Mr & Mrs Poppy were joined by Laure Latham and Charles Cottam to storm home to victory unnoticed by all but handicapper Dani Lobo.
The annual event that some compare to herding cats was marvellously managed by Dani and his band of helpers (with a few hinderers thrown in for good measure). A baker's dozen of 13 teams of four keenly competed in the 4 x 50m freestyle relay heats for the honour of qualifying for the final line-up of four teams.
The Paul Bridgeman Team Race has been on our race calendar since 1931. This photo was taken on the occasion of the inaugural event.
The victorious team comprised Laure Latham, Charles Cottam, plus husband and wife duo Matt Lund (Mr Poppy) and Poppy Lenton (Mrs Matt)
How did they do that?
The winning foursome won by dint of being the first team of four to finish. Obvious! So why the story? The first team home in the final were disqualified as they consisted of only three members, the fourth member had overlooked the need to swim in the final and continued their extended "gentle warm down" towards the Brodie Buoy. This meant a very fast team member swam twice, playing havoc with Dani's handicapping.
And thus another Serpentine legendary story was born, to no doubt be embellished and exaggerated in years to come.
A historic photo from the mid 1930s of Paul Bridgeman's son Gerald. Gerald presented trophies to the winning team whilst standing on the very same table that we use today.
A nice photo from 2006, showing Gerald and Rosie Bridgeman presenting trophies to the winning team from the very same table.
2009, and the table has received some loving attention by Norman Jones
Writing in 2019, Mike Olizar recalled the following -
"Gerald was a scion of a younger line of the Earls Of Bradford (Shropshire not Yorkshire) Bridgeman being the family name. The present earl is the seventh and his son the future earl came down to the Serps several years ago.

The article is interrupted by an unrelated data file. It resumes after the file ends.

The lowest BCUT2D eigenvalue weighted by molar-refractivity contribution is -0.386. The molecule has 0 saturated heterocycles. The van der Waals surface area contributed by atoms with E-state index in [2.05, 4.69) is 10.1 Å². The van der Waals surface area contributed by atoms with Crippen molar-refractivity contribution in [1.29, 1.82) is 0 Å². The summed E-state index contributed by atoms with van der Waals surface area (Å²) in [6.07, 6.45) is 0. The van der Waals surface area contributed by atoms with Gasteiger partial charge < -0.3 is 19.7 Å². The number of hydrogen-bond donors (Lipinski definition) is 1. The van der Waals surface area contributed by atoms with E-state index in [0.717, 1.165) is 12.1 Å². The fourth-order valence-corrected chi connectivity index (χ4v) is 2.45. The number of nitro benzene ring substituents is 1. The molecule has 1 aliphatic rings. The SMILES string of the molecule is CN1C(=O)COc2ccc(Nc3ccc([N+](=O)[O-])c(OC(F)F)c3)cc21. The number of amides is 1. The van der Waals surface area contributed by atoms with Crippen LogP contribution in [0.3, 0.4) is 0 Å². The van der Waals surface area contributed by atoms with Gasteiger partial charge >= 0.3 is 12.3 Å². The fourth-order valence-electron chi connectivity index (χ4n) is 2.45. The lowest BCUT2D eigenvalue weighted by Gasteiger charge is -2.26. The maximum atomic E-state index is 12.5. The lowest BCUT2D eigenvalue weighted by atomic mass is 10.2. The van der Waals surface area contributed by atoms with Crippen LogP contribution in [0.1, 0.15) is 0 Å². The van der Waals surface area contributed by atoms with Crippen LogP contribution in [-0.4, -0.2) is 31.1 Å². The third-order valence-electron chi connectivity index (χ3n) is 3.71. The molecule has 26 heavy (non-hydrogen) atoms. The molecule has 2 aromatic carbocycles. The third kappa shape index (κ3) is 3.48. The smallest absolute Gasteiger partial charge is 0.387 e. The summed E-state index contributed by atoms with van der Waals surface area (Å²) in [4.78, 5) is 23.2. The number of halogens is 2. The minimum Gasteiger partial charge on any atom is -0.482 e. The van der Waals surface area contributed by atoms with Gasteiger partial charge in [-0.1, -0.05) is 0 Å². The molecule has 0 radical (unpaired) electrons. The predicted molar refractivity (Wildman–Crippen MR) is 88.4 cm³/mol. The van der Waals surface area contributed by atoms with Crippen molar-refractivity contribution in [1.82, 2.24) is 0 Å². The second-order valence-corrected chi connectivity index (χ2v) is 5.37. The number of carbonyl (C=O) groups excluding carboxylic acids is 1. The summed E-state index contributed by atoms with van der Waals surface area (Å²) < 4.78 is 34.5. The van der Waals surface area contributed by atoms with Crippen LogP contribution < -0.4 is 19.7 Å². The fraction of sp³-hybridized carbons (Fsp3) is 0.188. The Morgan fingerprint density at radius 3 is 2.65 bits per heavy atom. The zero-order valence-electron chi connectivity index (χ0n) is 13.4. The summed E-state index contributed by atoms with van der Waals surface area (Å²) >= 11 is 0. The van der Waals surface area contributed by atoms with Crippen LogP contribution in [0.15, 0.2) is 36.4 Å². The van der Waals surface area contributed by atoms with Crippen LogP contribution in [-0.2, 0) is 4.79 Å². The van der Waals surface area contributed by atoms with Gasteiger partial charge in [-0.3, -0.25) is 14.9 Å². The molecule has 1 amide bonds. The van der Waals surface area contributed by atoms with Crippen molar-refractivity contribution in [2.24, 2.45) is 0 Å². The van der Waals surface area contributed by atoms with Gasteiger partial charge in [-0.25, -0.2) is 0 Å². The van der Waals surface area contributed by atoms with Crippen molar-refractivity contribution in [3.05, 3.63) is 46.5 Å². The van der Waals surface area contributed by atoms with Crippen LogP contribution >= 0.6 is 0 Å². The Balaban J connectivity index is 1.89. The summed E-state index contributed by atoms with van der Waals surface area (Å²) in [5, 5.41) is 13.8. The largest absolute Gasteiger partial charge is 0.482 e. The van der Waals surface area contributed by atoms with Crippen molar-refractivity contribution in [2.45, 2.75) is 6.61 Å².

"A true aristocrat Gerald was untroubled by convention. He was the 1960s hippy adorned with chains and necklaces. Do not forget Rosie his companion who for many years came to the lake on their annual remembrance of Gerald's father. In later years Dinknash their live-in companion and carer also came to watch the event.
"Gerald and Rosie were always bemused by the relay race. Teams were formed; heats were held; handicappers in the 'old days' would rack their brains with pencil stubbs (bring back Frank Simms!) at the ready trying to form teams and work timings out."
Handicapper Dani about to start proceedings, assisted by James Lythe
Rob's turn to assist
It started with a splash
As the heats progressed the sprinters got into their stride
Last gasp effort
Sean Kelly paid us a long overdue visit
Sean proved that with enough willpower and focus you do not need a diving platform to perform a racing dive!
Paul Bridgeman was a vice President of the Serpetnie SC. He served in the Royal Navy in WW1 and was a veteran of the Battle of Jutland. After the end of the war he commenced medical studies at St Thomas's hospital. Marriage meant he did not complete his studies and he went into banking, though nevertheless joined the board of Tommys.
There is an oft told Serpentine story of how when a medical student Paul one early morning found a dead body in the Serpentine (reportedly a Chinese seaman). Realising he had a rare find for use in his studies at St Thomas's he put the cadaver on his push bike and set off across the park for the hospital. To no suprise, he was stopped on his way by a passing policeman. What happened next is not 100% clear, but Gerald confirmed the basis of the story to be true. It has been told and retold every year at the Serpentine for approaching 100 years. You can imagine the scene -
"Hello, hello, hello, what have we got here then?"
"A dead gentleman".
"Where are you taking him?"
"St Thomas's hospital. I am a medical student and the body will go to good use".
"Oh well, on your way then. And don't get up to any mischief".
Paul Bridgeman receiving the Colin Cooper cup from Alfred Rowley,1928. This photo also shows some long term members who are still recalled in our 2022 fixture list.
1931, the first Paul Bridgeman memorial team races
(report compiled by Brian Thomas)